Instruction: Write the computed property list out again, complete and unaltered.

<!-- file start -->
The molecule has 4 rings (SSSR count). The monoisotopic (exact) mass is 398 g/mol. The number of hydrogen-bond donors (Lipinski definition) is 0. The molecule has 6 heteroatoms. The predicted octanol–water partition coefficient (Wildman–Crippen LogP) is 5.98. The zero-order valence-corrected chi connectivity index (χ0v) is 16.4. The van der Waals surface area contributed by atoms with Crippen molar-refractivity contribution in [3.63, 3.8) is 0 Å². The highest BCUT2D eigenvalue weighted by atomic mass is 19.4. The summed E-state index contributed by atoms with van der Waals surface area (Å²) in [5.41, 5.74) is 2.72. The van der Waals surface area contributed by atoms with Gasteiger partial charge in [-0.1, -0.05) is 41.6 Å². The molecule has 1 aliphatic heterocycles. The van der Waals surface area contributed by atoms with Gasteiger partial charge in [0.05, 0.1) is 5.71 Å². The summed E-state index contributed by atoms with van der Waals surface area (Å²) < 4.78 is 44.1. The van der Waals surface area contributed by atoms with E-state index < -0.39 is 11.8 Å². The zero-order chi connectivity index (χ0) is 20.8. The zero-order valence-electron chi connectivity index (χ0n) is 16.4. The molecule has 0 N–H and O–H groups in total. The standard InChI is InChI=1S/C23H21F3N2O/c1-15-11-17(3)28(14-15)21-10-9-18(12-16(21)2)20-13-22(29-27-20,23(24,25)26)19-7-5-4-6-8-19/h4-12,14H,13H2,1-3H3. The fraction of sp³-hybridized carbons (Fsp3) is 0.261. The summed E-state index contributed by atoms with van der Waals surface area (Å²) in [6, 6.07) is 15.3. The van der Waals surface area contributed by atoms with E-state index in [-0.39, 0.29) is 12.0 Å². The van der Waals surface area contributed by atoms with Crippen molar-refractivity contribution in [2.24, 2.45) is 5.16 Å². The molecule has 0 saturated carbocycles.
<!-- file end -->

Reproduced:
The molecule has 4 rings (SSSR count). The monoisotopic (exact) mass is 398 g/mol. The number of hydrogen-bond donors (Lipinski definition) is 0. The molecule has 6 heteroatoms. The predicted octanol–water partition coefficient (Wildman–Crippen LogP) is 5.98. The zero-order valence-corrected chi connectivity index (χ0v) is 16.4. The van der Waals surface area contributed by atoms with Crippen molar-refractivity contribution in [3.63, 3.8) is 0 Å². The highest BCUT2D eigenvalue weighted by atomic mass is 19.4. The summed E-state index contributed by atoms with van der Waals surface area (Å²) in [5.41, 5.74) is 2.72. The van der Waals surface area contributed by atoms with Gasteiger partial charge in [-0.1, -0.05) is 41.6 Å². The molecule has 1 aliphatic heterocycles. The van der Waals surface area contributed by atoms with Gasteiger partial charge in [0.05, 0.1) is 5.71 Å². The summed E-state index contributed by atoms with van der Waals surface area (Å²) < 4.78 is 44.1. The van der Waals surface area contributed by atoms with E-state index < -0.39 is 11.8 Å². The zero-order chi connectivity index (χ0) is 20.8. The zero-order valence-electron chi connectivity index (χ0n) is 16.4. The molecule has 0 N–H and O–H groups in total. The standard InChI is InChI=1S/C23H21F3N2O/c1-15-11-17(3)28(14-15)21-10-9-18(12-16(21)2)20-13-22(29-27-20,23(24,25)26)19-7-5-4-6-8-19/h4-12,14H,13H2,1-3H3. The fraction of sp³-hybridized carbons (Fsp3) is 0.261. The summed E-state index contributed by atoms with van der Waals surface area (Å²) in [6, 6.07) is 15.3. The van der Waals surface area contributed by atoms with E-state index in [-0.39, 0.29) is 12.0 Å². The van der Waals surface area contributed by atoms with Crippen molar-refractivity contribution in [2.24, 2.45) is 5.16 Å². The molecule has 0 saturated carbocycles.